Kicker says Colorado treated her like 'meat'
ALBUQUERQUE, N.M. -- New Mexico placekicker Katie Hnida alleges she was a target of sexual harassment in 1999 when she was on the football team at Colorado.
"I was treated much more like a piece of meat there," she said in a story in The Albuquerque Tribune on Friday. "Because I'm a pretty feminine gal, and they didn't respect that about me."
Hnida on Friday declined to speak with The Associated Press about her time at Colorado and the allegations she raised.
"I have nothing to say," Hnida, a senior at New Mexico, said after a practice session.
Hnida told the newspaper she was "called names that are not repeatable" many times during the 1999 season -- her final one at Colorado.
Hnida, 22, dressed but never got into a game during two seasons as a walk-on at Colorado. She said her experience at her new school has been enjoyable.
"I can be as feminine as I want, but that doesn't take away from me contributing on the field," she told the newspaper.
Hnida became the first woman to compete in a Division I-A football game when she attempted an extra point last Dec. 25 in the Lobos' 27-13 loss to UCLA in the Las Vegas Bowl. The kick was blocked.
Gary Barnett, who was in his first season as head coach at Colorado when Hnida was with the Buffaloes, said Thursday he was made aware of only one complaint.
Hnida or her father, Dave Hnida, "said she had been called an inappropriate name," Barnett said.
"I immediately went to the accused source of that and was very angry and very upset that he would do that sort of thing," Barnett said.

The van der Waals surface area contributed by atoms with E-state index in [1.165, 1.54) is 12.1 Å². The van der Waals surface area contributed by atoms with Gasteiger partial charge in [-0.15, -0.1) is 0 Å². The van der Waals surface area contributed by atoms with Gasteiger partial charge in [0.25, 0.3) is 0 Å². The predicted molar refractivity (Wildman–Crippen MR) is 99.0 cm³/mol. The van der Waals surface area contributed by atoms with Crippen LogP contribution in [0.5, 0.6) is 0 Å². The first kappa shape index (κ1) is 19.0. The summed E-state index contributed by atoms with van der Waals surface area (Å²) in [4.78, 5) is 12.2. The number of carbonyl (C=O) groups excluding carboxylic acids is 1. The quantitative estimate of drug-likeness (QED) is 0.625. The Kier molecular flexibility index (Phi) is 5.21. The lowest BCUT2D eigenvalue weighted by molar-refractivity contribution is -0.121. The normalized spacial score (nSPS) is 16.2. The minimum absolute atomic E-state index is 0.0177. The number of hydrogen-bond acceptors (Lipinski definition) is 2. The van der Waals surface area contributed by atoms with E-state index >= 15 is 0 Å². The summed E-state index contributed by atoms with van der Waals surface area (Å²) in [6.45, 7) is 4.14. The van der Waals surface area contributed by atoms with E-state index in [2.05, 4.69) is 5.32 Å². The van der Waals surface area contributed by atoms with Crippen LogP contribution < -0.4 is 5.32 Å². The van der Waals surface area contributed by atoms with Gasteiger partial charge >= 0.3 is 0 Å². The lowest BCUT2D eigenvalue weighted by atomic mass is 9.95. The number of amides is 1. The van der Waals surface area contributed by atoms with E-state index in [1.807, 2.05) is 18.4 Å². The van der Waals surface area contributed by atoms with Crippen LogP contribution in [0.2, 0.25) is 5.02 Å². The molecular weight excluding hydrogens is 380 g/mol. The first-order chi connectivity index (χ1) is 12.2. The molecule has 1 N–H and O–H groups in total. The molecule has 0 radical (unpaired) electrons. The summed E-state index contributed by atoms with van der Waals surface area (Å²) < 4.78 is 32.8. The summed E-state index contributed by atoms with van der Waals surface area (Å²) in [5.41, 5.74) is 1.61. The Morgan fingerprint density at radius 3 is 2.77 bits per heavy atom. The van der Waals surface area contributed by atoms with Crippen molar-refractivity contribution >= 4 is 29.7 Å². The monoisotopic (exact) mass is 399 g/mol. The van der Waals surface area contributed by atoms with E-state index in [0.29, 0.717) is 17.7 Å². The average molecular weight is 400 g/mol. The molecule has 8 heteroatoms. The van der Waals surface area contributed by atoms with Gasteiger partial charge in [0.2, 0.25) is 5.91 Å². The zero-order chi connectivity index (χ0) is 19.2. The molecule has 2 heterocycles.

Barnett said he gave the player a tongue-lashing and told him he would be kicked off the team if he did it again. The player was not identified.
Hnida would not say how many times she complained to Barnett about mistreatment, but said: "That was certainly not the only incident he was aware of."
"If he was not aware of anything else, then it's hard to imagine he was blind and deaf," Hnida said. "I never got that impression, although he and I didn't have a very open, communicating relationship like (New Mexico coach Rocky Long) and I do."
Barnett said Hnida and "the media fiasco" that followed her during the season upset a number of Colorado players.
"I had to talk to players and tell them she was to be given a fair chance and fair opportunity," Barnett said.
"We took very good care of her, but Katie struggled with her own performance, where I don't think she ever earned the respect of her teammates. If that prompted certain treatment, I don't know," he said.
Hnida "wasn't a very good kicker" and "was a distraction to our team," Barnett said.
"So they looked at her as someone who was a novelty, a publicity act, a sideshow," Barnett told the Rocky Mountain News. "I never, ever wanted it to be like that."
Hnida said she was not universally accepted by her Colorado teammates, especially one reserve quarterback.
"We'd be kicking, and he'd launch (footballs) at my head," she said. "I'd have them whizzing by. To this day, if a football flies by my head, sometimes I just (flinch)."
Hnida did not try out for the Buffaloes in the fall of 2000 after Barnett said he told her she would have to beat out at least one of five kickers ahead of her.
Hnida said she didn't return for several reasons, including "an incident during that summer" she declined to detail.
Hnida took classes at Colorado in 2000-01, then transferred to Santa Barbara (Calif.) City College for the 2001-02 school year, but did not play football.
Hnida, of Littleton, Colo., joined the Lobos in 2002 as a walk-on.
"I love this program," she said of New Mexico. "I can't even tell you what a good time I've had here. I'm surrounded by a spectacular group of teammates, coaches, trainers, equipment, people."
Long said he has never heard of any problems regarding Hnida and her current teammates and she has never been a distraction.
He said Hnida might be sent into a game this season "if the right time appears," but said, "we're not going to manufacture anything."
Copyright 2003 by The Associated Press
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